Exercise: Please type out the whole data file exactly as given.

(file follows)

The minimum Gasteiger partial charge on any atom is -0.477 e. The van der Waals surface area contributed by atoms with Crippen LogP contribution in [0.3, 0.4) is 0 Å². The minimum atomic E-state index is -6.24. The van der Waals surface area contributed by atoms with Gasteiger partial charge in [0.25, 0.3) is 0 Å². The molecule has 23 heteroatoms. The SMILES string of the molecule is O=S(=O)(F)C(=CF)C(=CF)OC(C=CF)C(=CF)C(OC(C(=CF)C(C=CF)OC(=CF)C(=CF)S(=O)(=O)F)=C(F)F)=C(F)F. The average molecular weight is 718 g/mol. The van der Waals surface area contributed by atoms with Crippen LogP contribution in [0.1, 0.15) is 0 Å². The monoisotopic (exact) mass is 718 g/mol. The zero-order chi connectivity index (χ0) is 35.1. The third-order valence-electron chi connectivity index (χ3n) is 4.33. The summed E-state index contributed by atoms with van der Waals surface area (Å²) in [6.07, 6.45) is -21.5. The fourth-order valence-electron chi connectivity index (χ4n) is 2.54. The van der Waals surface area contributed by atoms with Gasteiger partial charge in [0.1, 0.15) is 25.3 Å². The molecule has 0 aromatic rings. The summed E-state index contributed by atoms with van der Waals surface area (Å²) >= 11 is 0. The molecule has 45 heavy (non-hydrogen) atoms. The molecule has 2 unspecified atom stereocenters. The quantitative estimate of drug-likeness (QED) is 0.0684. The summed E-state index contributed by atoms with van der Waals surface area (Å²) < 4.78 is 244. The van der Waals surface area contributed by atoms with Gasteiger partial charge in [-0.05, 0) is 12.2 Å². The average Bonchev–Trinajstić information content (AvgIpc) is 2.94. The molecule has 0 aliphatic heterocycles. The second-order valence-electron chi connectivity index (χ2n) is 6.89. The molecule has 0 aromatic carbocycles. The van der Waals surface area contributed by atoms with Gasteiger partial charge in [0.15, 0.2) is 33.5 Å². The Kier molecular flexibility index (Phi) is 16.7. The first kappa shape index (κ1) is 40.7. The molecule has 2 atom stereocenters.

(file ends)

The minimum Gasteiger partial charge on any atom is -0.477 e. The van der Waals surface area contributed by atoms with Crippen LogP contribution in [0.3, 0.4) is 0 Å². The minimum atomic E-state index is -6.24. The van der Waals surface area contributed by atoms with Gasteiger partial charge in [0.25, 0.3) is 0 Å². The molecule has 23 heteroatoms. The SMILES string of the molecule is O=S(=O)(F)C(=CF)C(=CF)OC(C=CF)C(=CF)C(OC(C(=CF)C(C=CF)OC(=CF)C(=CF)S(=O)(=O)F)=C(F)F)=C(F)F. The average molecular weight is 718 g/mol. The van der Waals surface area contributed by atoms with Crippen LogP contribution in [0.1, 0.15) is 0 Å². The monoisotopic (exact) mass is 718 g/mol. The zero-order chi connectivity index (χ0) is 35.1. The third-order valence-electron chi connectivity index (χ3n) is 4.33. The summed E-state index contributed by atoms with van der Waals surface area (Å²) in [6.07, 6.45) is -21.5. The fourth-order valence-electron chi connectivity index (χ4n) is 2.54. The van der Waals surface area contributed by atoms with Gasteiger partial charge in [0.1, 0.15) is 25.3 Å². The molecule has 0 aromatic rings. The summed E-state index contributed by atoms with van der Waals surface area (Å²) >= 11 is 0. The molecule has 45 heavy (non-hydrogen) atoms. The molecule has 2 unspecified atom stereocenters. The quantitative estimate of drug-likeness (QED) is 0.0684. The summed E-state index contributed by atoms with van der Waals surface area (Å²) < 4.78 is 244. The van der Waals surface area contributed by atoms with Gasteiger partial charge in [-0.05, 0) is 12.2 Å². The average Bonchev–Trinajstić information content (AvgIpc) is 2.94. The molecule has 0 aliphatic heterocycles. The second-order valence-electron chi connectivity index (χ2n) is 6.89. The molecule has 0 aromatic carbocycles. The van der Waals surface area contributed by atoms with Gasteiger partial charge in [0.15, 0.2) is 33.5 Å². The Kier molecular flexibility index (Phi) is 16.7. The first kappa shape index (κ1) is 40.7. The molecule has 2 atom stereocenters.